This is a story of healing—of body, mind and spirit. Leigh Fortson’s informational book is a must read for any patient with a cancer diagnosis. The purpose of the book is to “empower those with cancer—or any type of degenerative illness—during a time when feeling empowered is in short supply.” Fortson considers her work a map that describes a path to “hopefulness rather than fear” and emphasizes the importance of a patient’s involvement in his own care.
The author’s own story documents her endless journey through a series of disfiguring surgeries for anal cancer and the long road to recovery when wounds would not heal. When she was diagnosed with a third cancer, her doctor offered little hope. She, on the other hand, made the decision to learn all she could about alternative treatment, and share her work with other patients. She became an active player in healing herself, and is now cancer-free.
Mark Hyman, M.D. writes the foreword, explaining that we are losing the war on cancer because we are focusing on what we can excise, kill or retard, rather than—or at least in addition to—attention to diet, exercise, and reducing environmental toxins and stress levels. Citing one example, he points out that cancer incidence is increasing in women with “the breast cancer gene—BRCA1 or 2”—now at 82 percent. In 1940 the risk for women with the same gene was only 24 percent. Why?
We do know that cancer is not a single disease, and there is no “one size fits all” treatment. The relationship of mind and body is widely accepted in the medical community, but research and teaching is only beginning to emerge about the roles of nutrition, the influence of stress on illness and the effect of the environment on a person’s state of health. According to Dr. Hayman, “The pieces of the puzzle are scattered about the landscape of medical science. They need only be assembled into a story that can guide clinical care.”
Here in one volume is a compendium of information and resources that contributes to this process of assembly. The book includes “tools:” such as a reading list, websites, addresses, and a list of questions frequently asked by patients. In this regard, Ms. Fortson does not endorse any one plan of treatment. The facts and information are laid out; the reader makes his own choices. The intent is to provide the resources that will inform and/or illuminate.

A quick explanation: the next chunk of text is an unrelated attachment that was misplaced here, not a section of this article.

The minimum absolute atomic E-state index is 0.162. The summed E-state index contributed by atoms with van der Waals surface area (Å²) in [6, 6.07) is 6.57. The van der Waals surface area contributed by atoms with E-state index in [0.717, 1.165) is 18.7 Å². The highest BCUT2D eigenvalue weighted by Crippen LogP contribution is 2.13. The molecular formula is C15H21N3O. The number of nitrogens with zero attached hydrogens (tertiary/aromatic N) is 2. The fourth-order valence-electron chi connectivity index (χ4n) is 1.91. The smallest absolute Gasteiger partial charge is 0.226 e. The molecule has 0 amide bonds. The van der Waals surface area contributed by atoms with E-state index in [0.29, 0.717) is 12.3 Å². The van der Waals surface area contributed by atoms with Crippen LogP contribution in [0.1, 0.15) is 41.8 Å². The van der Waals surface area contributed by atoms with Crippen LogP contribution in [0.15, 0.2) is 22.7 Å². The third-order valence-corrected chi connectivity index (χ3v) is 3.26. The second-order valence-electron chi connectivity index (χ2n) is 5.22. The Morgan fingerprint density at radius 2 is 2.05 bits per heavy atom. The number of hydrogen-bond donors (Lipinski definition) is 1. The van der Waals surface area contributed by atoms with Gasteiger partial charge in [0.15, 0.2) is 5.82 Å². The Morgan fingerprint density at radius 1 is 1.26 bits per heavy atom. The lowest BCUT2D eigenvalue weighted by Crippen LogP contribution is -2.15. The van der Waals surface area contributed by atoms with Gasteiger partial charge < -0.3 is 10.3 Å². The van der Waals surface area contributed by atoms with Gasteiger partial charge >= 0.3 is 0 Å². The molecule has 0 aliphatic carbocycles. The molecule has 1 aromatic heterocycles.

Much of this volume’s strength comes from the stories of individuals whose cancers have remained in remission or disappeared altogether—including the author’s. Each journey of healing is unique and each person’s response offers options to readers. Ms. Fortson looks at the role of the cancer patient in his own treatment, and ways to access the healing power of the subconscious mind. Trusting one’s own instincts and believing in a positive outcome play a large role, according to the author. She knows; she’s “been there.” This is not an indictment of traditional medical treatment—even though disillusionment and anger about it comes out in some stories.
Much of the current information about spontaneous healing and milieu therapy related to cancer is rejected by the medical community—mostly because it lacks sufficient scientific backup to convince a doubting physician. Herein lies a problem. Expensive double-blind studies are mostly funded by pharmaceutical companies that hope to discover new miracle cures and thus reap the benefit of enormous profit for their efforts.
The idea of conducting studies on the benefits of eating organic vegetables or participating in exercise programs holds much less potential for financial gain. Still, centers for integrative medicine are emerging in large medical centers and beginning to demonstrate the scientific merit of such practices. David Servan-Schreiber , M.D. Ph.D. who is cited in the nutrition section of the book is the cofounder of such a center in Pittsburgh.
Ms. Fortson interviewed many practicing physicians operating inside and outside of the traditional medical model. Dr. Barry Boyd, author of The Cancer Recovery Plan, is an advocate of integrating life style choices into the treatment plan of each cancer patient—a practice that could increase survival by 40–50 percent in some cases. This, he states, is not thinking out of the box, it’s just thinking inside a bigger box. Yet medical school faculties are reluctant to include such discussion in current curricula. Included as well is the work of Bruce Lipton, MD, Ph.D., who has studied the relationship between emotions, stress, and cancer.
Many successful outcomes are anecdotal or found in obscure studies. Why, for example, did a lung cancer patient whose decision to spend his last days smoking heavily suddenly go into remission and remain cancer-free? Why, when each of us has cancer cells in our bodies, do some people develop the disease when others do not? The same question arose a few years ago about the varying progression of AIDS in similar patients.
We have only begun to scratch the surface of knowledge that will answer these questions. Physicians and survivors like Leigh Fortson should be applauded for having the courage to share their findings. The evidence—both scientific and anecdotal—is increasing daily. Knowledge that is accumulating outside of the medical model of cancer care cannot be ignored. The reader may not come away convinced, but can and should remain open to considering what is written.